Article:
Life in the New America -or- Living the RV Gypsy Lifestyle

One of the more interesting facets of full timing is the exposure to all that real estate, all the people and a million different stories in the RV world.

One of the more interesting is the phenomena that Thousand Trails (owned by Equity Lifestyle Properties) and their sister company Encore Properties has sparked. They offer many different levels of membership that entitle members to camp at their properties with different restrictions. One on the most basic, the Zone Camping Pass (offered by Thousand Trails), allows members to stay in various properties for two weeks and then leave for a week before returning. First 30 days per year are free and $3.00 per night after that. The annual dues are about $550 per year.

So basically you can spend 2 weeks in a campground, leave for a week and come back in for two more weeks. That means you can live 3 weeks per month for $63, all utilities included (except propane, phone and Internet). You just need to move and stay at another park for your “week out” and come back in.

So for hundreds of people and families, central Florida has become a nomad’s cycle of constant (but limited) travel between a few RV parks. It is a very self-supportive group with their own page on Facebook where they share used items, knowledge, daily activities, hints, tips, and tricks. To quote Hillary, “It Takes a Village”. Only this village has wheels. I’m sure every family does so for different reasons, but I suspect that a lot of this is driven by economic necessity.

Anybody interested in a girls size 3.5 pair of sneakers before they go to goodwill?

Example: Anybody interested in a girls size 3.5 pair of sneakers before they go to goodwill?

I assume all the children are home schooled. But before you look down your nose at that, it seems to me that many of our most famous and influential leaders were home schooled (without the benefit of the Internet I might add) and lived in rather cramped conditions as children. It didn’t seem to harm them. Maybe on the other hand it gave them a sense of family and view of the world that allowed them to excel as adults. AND don’t forget most RV parks have playgrounds, pools, activity centers and various forms of recreation. All within a few hundred feet. Not a bad life for child or adult. And not a bad way to spend a winter.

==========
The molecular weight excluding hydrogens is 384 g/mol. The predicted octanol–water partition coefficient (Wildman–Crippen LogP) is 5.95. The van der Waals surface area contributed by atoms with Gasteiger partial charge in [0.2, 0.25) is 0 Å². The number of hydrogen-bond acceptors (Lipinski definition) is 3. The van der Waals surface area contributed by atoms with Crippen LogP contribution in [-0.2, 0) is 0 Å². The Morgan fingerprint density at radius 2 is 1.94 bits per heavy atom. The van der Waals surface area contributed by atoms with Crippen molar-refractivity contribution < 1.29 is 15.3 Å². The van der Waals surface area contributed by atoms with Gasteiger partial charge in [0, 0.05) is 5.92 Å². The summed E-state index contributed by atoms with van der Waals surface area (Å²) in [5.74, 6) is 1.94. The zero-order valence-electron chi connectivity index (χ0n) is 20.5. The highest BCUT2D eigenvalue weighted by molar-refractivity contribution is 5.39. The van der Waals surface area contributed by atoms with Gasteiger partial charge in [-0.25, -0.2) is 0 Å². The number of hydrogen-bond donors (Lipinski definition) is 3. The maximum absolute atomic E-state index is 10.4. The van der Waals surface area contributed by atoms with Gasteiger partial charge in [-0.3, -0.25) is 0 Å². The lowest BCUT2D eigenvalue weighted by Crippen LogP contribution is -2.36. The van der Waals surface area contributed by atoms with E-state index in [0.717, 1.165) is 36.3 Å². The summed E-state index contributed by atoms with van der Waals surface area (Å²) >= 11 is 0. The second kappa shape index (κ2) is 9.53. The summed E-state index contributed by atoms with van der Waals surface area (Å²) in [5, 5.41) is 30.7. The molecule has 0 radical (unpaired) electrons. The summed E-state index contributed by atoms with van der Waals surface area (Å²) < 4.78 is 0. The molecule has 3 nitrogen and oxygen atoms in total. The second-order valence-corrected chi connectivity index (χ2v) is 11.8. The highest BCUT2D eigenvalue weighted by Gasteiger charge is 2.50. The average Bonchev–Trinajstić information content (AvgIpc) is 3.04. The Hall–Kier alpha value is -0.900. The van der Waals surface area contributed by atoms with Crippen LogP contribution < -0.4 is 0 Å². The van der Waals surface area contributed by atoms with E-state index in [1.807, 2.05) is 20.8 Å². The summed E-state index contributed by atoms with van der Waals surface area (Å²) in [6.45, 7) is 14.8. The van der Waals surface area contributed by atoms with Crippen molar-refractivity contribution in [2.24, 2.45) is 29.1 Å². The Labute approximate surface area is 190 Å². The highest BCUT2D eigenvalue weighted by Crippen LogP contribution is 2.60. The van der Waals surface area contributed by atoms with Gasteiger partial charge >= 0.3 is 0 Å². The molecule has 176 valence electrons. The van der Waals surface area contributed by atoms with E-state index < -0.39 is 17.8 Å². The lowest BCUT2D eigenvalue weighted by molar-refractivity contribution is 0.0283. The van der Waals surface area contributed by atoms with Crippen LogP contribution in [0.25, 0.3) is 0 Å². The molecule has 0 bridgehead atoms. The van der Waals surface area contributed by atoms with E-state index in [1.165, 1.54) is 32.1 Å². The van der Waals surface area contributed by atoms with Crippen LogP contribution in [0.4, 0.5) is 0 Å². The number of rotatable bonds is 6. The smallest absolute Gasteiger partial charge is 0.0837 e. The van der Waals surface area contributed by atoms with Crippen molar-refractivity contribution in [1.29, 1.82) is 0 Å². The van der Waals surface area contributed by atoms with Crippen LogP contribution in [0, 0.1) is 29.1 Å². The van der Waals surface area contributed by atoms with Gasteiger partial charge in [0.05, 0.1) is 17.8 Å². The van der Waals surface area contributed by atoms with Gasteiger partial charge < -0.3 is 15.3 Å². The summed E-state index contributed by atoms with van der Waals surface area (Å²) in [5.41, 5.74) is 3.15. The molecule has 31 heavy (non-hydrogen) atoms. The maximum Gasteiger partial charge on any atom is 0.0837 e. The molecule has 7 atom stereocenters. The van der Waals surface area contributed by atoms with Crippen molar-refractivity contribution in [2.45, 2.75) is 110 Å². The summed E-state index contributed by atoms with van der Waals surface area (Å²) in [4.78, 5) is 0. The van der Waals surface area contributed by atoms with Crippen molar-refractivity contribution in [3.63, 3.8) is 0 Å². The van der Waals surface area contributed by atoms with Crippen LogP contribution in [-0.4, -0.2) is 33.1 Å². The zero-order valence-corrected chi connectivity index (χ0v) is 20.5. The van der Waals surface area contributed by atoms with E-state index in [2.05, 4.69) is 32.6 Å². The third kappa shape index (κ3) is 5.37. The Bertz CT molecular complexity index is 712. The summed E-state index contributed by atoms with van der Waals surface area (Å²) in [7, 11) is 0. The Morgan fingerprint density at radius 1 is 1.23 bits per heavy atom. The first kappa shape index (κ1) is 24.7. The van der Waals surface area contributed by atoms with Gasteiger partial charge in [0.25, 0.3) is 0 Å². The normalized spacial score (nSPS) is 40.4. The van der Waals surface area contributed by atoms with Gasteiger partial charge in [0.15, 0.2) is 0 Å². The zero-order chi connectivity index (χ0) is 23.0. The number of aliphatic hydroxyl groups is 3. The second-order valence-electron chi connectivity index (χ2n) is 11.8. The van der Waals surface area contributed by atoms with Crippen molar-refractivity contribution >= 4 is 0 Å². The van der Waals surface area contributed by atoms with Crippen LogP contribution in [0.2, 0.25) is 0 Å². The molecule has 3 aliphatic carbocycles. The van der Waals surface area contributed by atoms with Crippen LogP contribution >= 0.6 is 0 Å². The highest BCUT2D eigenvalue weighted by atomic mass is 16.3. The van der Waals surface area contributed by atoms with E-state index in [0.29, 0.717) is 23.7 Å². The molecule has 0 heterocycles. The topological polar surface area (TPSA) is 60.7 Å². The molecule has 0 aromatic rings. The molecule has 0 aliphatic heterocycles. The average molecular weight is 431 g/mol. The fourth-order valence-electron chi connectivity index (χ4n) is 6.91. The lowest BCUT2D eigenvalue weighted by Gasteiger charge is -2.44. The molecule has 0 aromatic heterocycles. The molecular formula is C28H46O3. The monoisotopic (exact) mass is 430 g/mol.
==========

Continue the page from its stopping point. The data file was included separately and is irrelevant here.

AFTER THOUGHT:  Corporations get a lot of heat for being greedy. It may not be part of their “mission statement”, but take a second to credit ELS, TT and Encore for what they are doing to help a lot of people live a better life. (Including me).


One thought on “Life in the New America -or- Living the RV Gypsy Lifestyle

  1. When my grandparents were snowbirds, I was a teen. They did the rounds of Coast to Coast, Thousand Trails, and state parks. I flew down about two weekends a month to join them; They were less picky about unaccompanied minors then and I was an experienced flyer. I LOVED having a new campground and area to explore each time. It was a lot of fun. And when they took me out for a month or more at a time in the summer, I really had a great time then too. I always wished I could go longer. I think it would have been awesome to grow up that way.

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